nerc.ac.uk

Environmental radioactivity in the UK: the airborne geophysical view of dose rate estimates

Beamish, David. 2014 Environmental radioactivity in the UK: the airborne geophysical view of dose rate estimates. Journal of Environmental Radioactivity, 138. 249-263. 10.1016/j.jenvrad.2014.08.025

Before downloading, please read NORA policies.
[img]
Preview
Text
Beamish_JER_2014_138_249-263.pdf - Accepted Version

Download (3MB) | Preview

Abstract/Summary

This study considers UK airborne gamma-ray data obtained through a series of high spatial resolution, low altitude surveys over the past decade. The ground concentrations of the naturally occurring radionuclides Potassium, Thorium and Uranium are converted to air absorbed dose rates and these are used to assess terrestrial exposure levels from both natural and technologically enhanced sources. The high resolution airborne information is also assessed alongside existing knowledge from soil sampling and ground-based measurements of exposure levels. The surveys have sampled an extensive number of the UK lithological bedrock formations and the statistical information provides examples of low dose rate lithologies (the formations that characterise much of southern England) to the highest sustained values associated with granitic terrains. The maximum dose rates (e.g. >300 nGy h−1) encountered across the sampled granitic terrains are found to vary by a factor of 2. Excluding granitic terrains, the most spatially extensive dose rates (>50 nGy h−1) are found in association with the Mercia Mudstone Group (Triassic argillaceous mudstones) of eastern England. Geological associations between high dose rate and high radon values are also noted. Recent studies of the datasets have revealed the extent of source rock (i.e. bedrock) flux attenuation by soil moisture in conjunction with the density and porosity of the temperate latitude soils found in the UK. The presence or absence of soil cover (and associated presence or absence of attenuation) appears to account for a range of localised variations in the exposure levels encountered. The hypothesis is supported by a study of an extensive combined data set of dose rates obtained from soil sampling and by airborne geophysical survey. With no attenuation factors applied, except those intrinsic to the airborne estimates, a bias to high values of between 10 and 15 nGy h−1 is observed in the soil data. A wide range of technologically enhanced, localised contributions to dose rate values are also apparent in the data sets. Two detailed examples are provided that reveal the detectability of site-scale environmental impacts due to former industrial activities and the high dose values (>500 nGy h−1) that are associated with former, small-scale Uranium mining operations.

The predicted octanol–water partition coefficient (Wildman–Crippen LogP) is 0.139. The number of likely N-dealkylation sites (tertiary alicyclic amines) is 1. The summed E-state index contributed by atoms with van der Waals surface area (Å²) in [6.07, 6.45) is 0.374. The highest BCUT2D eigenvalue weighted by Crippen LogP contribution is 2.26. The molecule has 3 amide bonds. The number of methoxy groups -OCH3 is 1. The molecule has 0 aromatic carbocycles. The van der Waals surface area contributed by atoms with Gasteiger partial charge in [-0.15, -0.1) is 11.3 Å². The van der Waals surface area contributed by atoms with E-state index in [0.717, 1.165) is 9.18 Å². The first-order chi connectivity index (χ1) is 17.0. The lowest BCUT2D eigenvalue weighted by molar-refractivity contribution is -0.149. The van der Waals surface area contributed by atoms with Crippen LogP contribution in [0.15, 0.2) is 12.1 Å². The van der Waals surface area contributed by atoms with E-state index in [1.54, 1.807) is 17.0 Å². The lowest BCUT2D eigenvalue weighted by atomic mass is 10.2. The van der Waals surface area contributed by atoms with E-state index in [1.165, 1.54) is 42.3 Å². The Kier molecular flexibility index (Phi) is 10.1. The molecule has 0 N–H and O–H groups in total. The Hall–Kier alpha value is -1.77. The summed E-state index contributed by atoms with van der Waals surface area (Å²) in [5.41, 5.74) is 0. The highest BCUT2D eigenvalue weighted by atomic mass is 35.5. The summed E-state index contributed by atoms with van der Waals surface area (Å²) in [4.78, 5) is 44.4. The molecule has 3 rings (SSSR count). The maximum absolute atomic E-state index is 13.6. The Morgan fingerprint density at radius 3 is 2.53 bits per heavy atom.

Item Type: Publication - Article
Digital Object Identifier (DOI): 10.1016/j.jenvrad.2014.08.025
ISSN: 0265931X
Date made live: 05 Nov 2014 15:13 +0 (UTC)
URI: http://nora.nerc.ac.uk/id/eprint/508763

Actions (login required)

View Item View Item

Document Downloads

Downloads for past 30 days

Downloads per month over past year

More statistics for this item...